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Australia Could be Powered by 100% Renewable Energy Within 10 Years
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It’s perhaps a bit surprising that Australia—with its sunny self-presentation—is not only the world’s largest exporter of coal, but at 28 billion tonnes of CO2 per year creates the highest per capita greenhouse gas emissions in the world. In tandem with this, the country also has immense potential for generating renewable energy; it really is quite sunny, with large areas of open land and surrounded by water. So much so, claims a report by the University of Melbourne and the collaborative Zero Carbon Australia Project, that the country could be powered by solar and wind energy alone within 10 years—if the political will existed.
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According to the report, The Zero Carbon Australia Stationary Energy Plan, all of Australia’s energy could be sourced from commerically available renewable energy technologies. About 40 percent of the nation’s energy could be sourced from wind farms, while vast areas of the outback could be used for concentrated solar thermal plants—”vast towers containing salt water heated with sunlight directed upon them from fields of mirrors.” The super heated water would drive turbines that would be capable of generating the remaining 60 percent of Australia’s energy needs.
Back up power totally 2 percent of requirements could be created from crop-waste biomass and hydroelectricity to account for “when simultaneous lulls in solar and wind cause shortfalls in supply,”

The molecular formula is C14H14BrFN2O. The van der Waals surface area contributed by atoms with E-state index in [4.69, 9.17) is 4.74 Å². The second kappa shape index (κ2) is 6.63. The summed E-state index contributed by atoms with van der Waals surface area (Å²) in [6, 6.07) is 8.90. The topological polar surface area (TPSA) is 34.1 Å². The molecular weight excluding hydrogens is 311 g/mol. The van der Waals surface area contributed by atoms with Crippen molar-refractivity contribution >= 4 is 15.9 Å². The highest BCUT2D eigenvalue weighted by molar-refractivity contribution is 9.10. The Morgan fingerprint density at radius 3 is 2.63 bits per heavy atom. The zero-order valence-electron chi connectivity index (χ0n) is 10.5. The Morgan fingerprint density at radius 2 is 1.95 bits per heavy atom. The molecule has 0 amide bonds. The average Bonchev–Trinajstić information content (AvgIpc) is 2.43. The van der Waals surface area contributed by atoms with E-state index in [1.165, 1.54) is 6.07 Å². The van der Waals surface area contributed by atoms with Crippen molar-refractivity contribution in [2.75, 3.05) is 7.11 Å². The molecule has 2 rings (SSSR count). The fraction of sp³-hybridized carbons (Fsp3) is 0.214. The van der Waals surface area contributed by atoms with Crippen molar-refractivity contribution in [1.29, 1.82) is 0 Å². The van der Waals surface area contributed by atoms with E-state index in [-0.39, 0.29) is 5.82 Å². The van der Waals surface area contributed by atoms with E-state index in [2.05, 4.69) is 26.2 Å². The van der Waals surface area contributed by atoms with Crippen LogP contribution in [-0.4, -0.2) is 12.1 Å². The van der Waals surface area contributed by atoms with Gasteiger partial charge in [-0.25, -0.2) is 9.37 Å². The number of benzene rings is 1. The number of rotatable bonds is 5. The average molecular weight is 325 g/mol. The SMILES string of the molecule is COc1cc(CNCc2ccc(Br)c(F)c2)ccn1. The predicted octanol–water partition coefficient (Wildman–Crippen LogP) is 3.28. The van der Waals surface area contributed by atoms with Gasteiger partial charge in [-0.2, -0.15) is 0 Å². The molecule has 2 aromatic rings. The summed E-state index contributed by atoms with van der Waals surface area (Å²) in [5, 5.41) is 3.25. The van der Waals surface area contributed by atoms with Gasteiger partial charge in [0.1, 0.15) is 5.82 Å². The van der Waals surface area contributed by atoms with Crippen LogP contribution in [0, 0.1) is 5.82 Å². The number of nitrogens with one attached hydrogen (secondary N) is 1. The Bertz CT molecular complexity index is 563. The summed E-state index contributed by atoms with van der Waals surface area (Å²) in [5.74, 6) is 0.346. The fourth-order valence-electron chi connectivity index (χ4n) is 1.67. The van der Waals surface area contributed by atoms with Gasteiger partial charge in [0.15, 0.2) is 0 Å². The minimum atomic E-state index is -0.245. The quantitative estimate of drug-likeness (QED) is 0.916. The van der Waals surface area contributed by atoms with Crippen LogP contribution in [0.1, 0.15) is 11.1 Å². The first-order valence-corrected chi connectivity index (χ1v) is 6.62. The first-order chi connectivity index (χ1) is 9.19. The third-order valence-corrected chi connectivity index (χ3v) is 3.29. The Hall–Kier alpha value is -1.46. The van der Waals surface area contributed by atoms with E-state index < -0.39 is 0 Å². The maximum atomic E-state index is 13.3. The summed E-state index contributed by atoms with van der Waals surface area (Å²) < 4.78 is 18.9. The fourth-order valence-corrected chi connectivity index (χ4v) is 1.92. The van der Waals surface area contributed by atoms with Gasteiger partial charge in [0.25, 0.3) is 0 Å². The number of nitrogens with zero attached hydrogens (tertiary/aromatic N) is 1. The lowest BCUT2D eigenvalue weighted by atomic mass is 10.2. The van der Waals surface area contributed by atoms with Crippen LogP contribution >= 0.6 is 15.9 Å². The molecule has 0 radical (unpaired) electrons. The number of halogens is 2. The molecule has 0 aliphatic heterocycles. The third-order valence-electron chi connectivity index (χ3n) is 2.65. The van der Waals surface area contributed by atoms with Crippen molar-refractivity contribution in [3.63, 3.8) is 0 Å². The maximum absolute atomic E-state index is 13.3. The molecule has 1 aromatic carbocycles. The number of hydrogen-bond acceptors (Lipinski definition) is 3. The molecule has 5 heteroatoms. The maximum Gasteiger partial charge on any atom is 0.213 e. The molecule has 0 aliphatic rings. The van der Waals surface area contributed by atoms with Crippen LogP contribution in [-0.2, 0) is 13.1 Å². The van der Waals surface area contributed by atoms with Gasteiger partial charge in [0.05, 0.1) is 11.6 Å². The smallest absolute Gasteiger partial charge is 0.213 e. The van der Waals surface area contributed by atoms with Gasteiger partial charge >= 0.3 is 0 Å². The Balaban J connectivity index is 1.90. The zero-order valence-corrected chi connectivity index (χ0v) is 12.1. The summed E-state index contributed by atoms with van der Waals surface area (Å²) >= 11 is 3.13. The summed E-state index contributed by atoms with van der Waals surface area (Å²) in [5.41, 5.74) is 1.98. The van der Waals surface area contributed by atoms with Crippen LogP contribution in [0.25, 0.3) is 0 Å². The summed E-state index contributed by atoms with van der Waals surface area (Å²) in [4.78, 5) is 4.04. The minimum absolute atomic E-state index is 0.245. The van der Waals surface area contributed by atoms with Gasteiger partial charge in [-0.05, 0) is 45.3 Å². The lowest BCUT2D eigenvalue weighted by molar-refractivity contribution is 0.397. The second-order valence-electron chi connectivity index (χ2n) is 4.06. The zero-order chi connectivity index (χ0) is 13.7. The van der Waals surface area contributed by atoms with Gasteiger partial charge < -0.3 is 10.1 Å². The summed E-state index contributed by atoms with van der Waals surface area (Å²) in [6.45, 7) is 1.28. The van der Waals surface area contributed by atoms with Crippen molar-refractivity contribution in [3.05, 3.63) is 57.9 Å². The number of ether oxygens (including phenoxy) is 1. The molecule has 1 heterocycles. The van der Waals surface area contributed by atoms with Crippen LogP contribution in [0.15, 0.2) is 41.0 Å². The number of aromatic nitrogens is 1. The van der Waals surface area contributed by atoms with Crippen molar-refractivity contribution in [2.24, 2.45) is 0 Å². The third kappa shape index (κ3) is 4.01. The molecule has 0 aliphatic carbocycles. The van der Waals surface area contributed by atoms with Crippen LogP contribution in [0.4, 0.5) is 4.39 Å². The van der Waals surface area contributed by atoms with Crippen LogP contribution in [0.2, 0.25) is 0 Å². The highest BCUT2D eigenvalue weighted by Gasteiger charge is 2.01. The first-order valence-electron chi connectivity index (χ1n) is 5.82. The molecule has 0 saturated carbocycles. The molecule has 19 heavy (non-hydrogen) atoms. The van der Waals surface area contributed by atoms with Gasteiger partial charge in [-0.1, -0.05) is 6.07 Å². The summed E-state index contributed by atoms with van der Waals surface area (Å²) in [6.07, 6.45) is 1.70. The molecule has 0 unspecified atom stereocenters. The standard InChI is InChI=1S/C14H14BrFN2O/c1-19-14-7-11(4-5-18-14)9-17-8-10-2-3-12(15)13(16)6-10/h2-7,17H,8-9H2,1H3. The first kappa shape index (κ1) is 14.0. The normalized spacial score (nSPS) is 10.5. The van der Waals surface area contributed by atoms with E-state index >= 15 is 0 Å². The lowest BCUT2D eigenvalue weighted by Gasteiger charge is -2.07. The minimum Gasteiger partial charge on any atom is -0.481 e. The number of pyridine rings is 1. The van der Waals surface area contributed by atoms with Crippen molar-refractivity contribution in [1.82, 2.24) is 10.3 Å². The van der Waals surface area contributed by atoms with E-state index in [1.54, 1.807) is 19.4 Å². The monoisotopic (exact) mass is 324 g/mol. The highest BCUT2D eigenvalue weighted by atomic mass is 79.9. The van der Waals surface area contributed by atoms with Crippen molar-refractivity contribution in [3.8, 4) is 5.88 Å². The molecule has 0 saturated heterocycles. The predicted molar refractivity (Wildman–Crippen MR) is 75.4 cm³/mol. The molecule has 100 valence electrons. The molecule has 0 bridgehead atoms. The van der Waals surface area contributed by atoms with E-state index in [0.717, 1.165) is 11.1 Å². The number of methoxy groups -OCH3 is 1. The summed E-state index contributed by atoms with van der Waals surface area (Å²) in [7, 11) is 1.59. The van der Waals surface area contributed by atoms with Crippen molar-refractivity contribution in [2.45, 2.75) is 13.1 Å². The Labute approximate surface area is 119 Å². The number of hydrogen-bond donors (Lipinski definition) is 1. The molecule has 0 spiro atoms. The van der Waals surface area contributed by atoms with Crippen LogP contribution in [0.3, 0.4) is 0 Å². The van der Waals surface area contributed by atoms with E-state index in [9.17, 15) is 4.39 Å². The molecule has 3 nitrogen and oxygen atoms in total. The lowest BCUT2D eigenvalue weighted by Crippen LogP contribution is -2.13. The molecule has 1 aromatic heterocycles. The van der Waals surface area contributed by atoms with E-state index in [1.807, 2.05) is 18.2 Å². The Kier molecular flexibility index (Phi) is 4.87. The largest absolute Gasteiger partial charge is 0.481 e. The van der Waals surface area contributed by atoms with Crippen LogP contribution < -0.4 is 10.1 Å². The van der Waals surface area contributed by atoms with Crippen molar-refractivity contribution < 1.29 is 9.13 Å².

If all of these sources were to be combined into a national grid, while flattening demand peaks a reliable, 100 percent renewable energy system could be created for Australia.
The cost of this transformation, the report estimates would amount to $AU370 billion over a ten year period, roughly 3 percent of GDP. Meanwhile the increase in cost for the average Australian would be $AU8 per household, per week. Furthermore the proposed transition would see “that many more jobs are created with the construction of a 100% renewable energy grid than are lost with the phasing out of coal and gas from the stationary energy supply chain;” around 80,000 jobs would be created during implementation, and 45,000 for maintenance. Not too bad for a rapid, ground-breaking and much needed transformation that could dramatically reduce extraordinarily high emissions in a country that is extraordinarily prone to droughts and wildfires.
To make this happen? The report summarizes “What is required… is leadership through action from policymakers and society, with firm decisions made quickly that will allow this transition to occur.”
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